7 tips to stay safe while studying abroad

CATEGORIES: News, Students
Three students standing at a seaside port with crane in background.


File 20190315 28487 1k0oalq.jpg?ixlib=rb 1.1
These five Towson University Honors students in Sienna, Italy, were among the more than 332,000 U.S. students who studied abroad in 2016-17.
Mallory Harrison from www.flickr.com

Chad M. Gasta, Iowa State University

Studying abroad can bring great rewards, but being a visitor in a foreign land also comes with significant risks.

“It is important to understand how the risks may be different from home, and to be prepared,” says Shaun Jamieson, an International Risk Analyst at Iowa State University, where I teach Spanish and run the university’s largest study abroad program.

Few cases underscore this point more than the tragic case of Otto Warmbier, an American college student arrested and imprisoned in North Korea in 2016 for allegedly stealing a propaganda poster from a North Korean hotel. After being imprisoned, Warmbier was brought back to the United States in 2017 brain-damaged and in vegetative state. He died a short while later and is widely seen as the victim of a brutal regime.

Otto Warmbier, then a student at the University of Virginia, is escorted at the Supreme Court in Pyongyang, North Korea, in 2016, after being sentenced to 15 years in prison with hard labor for subversion.
Jon Chol Jin/AP

While Warmbier’s case represents an extreme – and deaths of American students while studying abroad are rare – they still serve as grim reminders of the perils potentially faced by the more than 332,000 U.S. students who study abroad each year.

Europe remains a top destination for Americans studying abroad, and participation in programs in Asia, Africa and the Middle East continues to grow, according to the Institute of International Education. Many of these destinations are safe for visiting Americans and boast modern health industries, police and security services, or have no discernible criminal enterprises. Still, students should still exercise caution as they travel and study.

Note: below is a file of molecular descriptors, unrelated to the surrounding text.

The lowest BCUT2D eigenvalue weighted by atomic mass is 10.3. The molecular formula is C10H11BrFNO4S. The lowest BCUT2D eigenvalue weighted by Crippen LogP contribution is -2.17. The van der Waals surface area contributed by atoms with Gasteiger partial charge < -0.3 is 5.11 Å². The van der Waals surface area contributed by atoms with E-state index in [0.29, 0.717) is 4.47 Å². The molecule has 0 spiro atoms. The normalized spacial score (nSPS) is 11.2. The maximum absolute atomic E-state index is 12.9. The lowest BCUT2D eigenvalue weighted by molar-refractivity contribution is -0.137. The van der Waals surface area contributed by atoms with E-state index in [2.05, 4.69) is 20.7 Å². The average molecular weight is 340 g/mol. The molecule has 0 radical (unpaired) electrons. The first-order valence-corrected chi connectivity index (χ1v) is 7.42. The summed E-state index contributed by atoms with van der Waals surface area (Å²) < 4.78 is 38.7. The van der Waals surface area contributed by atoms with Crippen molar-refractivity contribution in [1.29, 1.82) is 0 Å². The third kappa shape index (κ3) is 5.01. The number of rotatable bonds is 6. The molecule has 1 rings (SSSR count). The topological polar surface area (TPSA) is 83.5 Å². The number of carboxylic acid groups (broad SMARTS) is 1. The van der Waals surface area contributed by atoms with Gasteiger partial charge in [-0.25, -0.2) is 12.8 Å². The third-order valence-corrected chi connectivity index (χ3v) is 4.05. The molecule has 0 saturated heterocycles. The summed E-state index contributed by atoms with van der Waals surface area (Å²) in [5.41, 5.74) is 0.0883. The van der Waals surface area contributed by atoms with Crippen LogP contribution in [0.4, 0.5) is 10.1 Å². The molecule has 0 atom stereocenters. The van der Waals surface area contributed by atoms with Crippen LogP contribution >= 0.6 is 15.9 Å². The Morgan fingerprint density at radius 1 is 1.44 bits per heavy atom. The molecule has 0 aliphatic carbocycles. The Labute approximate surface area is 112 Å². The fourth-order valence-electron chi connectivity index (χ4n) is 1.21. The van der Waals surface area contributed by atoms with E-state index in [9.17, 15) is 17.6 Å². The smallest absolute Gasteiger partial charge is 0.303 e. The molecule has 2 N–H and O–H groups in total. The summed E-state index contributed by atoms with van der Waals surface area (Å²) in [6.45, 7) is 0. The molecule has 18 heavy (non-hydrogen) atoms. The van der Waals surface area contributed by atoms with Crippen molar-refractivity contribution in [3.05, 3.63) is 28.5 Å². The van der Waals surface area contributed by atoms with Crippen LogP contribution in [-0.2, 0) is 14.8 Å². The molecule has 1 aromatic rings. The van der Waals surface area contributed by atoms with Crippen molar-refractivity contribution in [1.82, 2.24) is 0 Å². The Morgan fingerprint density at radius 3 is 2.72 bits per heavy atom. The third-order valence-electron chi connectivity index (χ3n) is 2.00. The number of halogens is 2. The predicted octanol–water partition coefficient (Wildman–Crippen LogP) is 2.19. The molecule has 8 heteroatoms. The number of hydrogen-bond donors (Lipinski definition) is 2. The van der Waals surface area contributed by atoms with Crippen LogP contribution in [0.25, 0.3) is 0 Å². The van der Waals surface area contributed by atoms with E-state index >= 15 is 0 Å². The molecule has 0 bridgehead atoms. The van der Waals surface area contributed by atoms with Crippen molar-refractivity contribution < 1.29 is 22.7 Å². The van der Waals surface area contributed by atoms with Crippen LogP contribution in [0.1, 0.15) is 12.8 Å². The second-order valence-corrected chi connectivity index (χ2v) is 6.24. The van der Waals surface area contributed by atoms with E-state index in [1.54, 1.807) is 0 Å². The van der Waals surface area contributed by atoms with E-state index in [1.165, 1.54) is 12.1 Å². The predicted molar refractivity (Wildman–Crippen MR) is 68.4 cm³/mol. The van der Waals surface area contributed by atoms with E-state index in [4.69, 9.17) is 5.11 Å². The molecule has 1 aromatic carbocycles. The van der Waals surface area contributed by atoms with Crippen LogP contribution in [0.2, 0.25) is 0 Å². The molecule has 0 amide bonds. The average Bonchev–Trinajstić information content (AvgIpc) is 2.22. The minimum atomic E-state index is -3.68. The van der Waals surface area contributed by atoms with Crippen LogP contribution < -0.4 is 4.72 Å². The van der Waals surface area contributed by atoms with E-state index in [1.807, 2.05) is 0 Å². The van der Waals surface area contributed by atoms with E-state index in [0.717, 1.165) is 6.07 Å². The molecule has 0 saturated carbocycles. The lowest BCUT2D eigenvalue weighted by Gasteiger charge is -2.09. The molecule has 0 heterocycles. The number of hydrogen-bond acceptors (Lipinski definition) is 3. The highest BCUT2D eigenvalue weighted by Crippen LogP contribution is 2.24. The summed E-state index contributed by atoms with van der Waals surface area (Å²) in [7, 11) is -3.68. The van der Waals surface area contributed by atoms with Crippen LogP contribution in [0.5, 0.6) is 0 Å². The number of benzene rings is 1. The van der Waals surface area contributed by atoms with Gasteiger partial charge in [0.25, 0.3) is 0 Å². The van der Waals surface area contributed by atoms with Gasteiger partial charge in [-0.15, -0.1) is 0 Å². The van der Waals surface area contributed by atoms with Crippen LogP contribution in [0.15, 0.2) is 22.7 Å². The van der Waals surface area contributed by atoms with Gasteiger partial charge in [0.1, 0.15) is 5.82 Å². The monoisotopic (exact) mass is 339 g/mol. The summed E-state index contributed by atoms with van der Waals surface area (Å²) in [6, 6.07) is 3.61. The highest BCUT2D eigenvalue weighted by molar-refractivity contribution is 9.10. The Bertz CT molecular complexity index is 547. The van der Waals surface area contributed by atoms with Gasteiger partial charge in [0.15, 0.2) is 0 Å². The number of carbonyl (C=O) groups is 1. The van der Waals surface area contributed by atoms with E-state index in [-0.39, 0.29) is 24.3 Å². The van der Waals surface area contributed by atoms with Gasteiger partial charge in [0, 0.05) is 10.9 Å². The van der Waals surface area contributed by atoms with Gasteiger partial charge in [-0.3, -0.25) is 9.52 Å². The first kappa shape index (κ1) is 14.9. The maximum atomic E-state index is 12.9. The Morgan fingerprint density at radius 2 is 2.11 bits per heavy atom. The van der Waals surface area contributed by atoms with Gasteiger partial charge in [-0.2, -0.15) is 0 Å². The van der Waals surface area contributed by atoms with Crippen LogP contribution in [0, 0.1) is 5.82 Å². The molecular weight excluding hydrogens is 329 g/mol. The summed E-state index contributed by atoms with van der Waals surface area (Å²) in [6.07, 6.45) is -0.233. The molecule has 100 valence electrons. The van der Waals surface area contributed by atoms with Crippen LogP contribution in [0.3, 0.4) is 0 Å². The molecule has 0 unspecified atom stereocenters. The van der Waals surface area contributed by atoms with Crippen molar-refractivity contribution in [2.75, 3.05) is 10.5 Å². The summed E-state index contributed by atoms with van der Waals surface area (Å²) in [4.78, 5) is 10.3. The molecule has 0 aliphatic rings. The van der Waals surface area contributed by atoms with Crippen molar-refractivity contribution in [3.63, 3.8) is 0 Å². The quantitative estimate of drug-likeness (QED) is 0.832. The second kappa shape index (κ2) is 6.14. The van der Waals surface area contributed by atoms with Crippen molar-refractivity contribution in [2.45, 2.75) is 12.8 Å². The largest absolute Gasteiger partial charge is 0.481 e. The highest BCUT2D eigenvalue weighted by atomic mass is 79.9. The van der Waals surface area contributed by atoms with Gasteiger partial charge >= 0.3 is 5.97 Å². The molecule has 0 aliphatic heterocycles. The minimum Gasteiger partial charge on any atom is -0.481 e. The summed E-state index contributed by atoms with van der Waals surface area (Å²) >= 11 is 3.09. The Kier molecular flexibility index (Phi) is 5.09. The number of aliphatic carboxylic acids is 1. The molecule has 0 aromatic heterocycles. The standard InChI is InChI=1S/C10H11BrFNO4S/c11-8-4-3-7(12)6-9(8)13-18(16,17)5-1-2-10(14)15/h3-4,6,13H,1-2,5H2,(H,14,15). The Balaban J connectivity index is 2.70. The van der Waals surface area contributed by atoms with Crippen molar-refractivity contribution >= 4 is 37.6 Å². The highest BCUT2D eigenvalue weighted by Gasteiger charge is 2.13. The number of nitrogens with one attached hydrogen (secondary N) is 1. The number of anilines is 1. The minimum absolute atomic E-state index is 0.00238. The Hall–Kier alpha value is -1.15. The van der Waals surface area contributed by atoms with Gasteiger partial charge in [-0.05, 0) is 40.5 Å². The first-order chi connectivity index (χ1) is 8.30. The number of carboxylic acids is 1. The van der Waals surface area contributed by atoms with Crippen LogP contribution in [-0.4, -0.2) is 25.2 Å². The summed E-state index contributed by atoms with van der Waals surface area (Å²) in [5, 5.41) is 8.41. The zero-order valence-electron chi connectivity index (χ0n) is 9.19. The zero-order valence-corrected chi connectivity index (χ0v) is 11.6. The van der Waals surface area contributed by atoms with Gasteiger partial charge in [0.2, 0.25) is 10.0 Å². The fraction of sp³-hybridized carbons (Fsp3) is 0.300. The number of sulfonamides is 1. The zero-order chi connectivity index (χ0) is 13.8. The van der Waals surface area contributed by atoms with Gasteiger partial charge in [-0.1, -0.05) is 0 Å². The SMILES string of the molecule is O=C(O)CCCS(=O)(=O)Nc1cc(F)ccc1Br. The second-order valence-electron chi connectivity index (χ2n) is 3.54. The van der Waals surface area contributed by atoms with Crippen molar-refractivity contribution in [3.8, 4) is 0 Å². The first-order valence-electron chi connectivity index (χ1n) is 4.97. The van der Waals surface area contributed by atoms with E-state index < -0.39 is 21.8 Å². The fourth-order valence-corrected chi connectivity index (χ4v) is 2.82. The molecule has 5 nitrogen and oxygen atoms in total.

According to Jamieson, here are seven tips to make sure one’s time abroad is happy, productive and safe:

1. Research your destination

One of the best things you can do to prepare is research your destination. The U.S. State Department regularly updates travel advisories for each country. These advisories give detailed information about what parts of the country are safe, what types of public transportation to use, times of year to avoid travel, common scams and more. Recently published guidebooks, such as those by Lonely Planet, are a good supplement to the official information, and can give reliable local information about cultural customs, etiquette and the best neighborhoods to stay.

2. Learn local laws and customs

As you research your destination, pay close attention to laws or local customs. Many countries have strict laws regarding drug use that could result in significant jail time. In countries where alcohol is widely permitted, there may be different laws or cultural norms around drunkenness or public intoxication.

In some countries you also should be especially careful about discussing sensitive topics, which in some cases are illegal. For example, Americans have been arrested for supporting Tibetan independence in China, as well as for supporting the Boycott, Divestment, & Sanctions, or BDS, movement in Israel. In some extreme situations, mere discussion of prohibited topics is seen as support for terrorism, such as supporting Kurdish independence in Turkey.

3. Prepare for emergencies

Make copies of important documents like your passport, visa and airline and hotel confirmations – and keep them separate from the originals. You might also keep a digital copy on your smart phone or tablet. In the event that a document is lost or stolen, having a copy can help you get new documents more quickly.

Also plan for what you will do in an emergency. Write down or digitally store the phone numbers for emergency services and the local embassy/consulate before you leave. Learn a few basic phrases in the local language to ask for help or inform a doctor of allergies.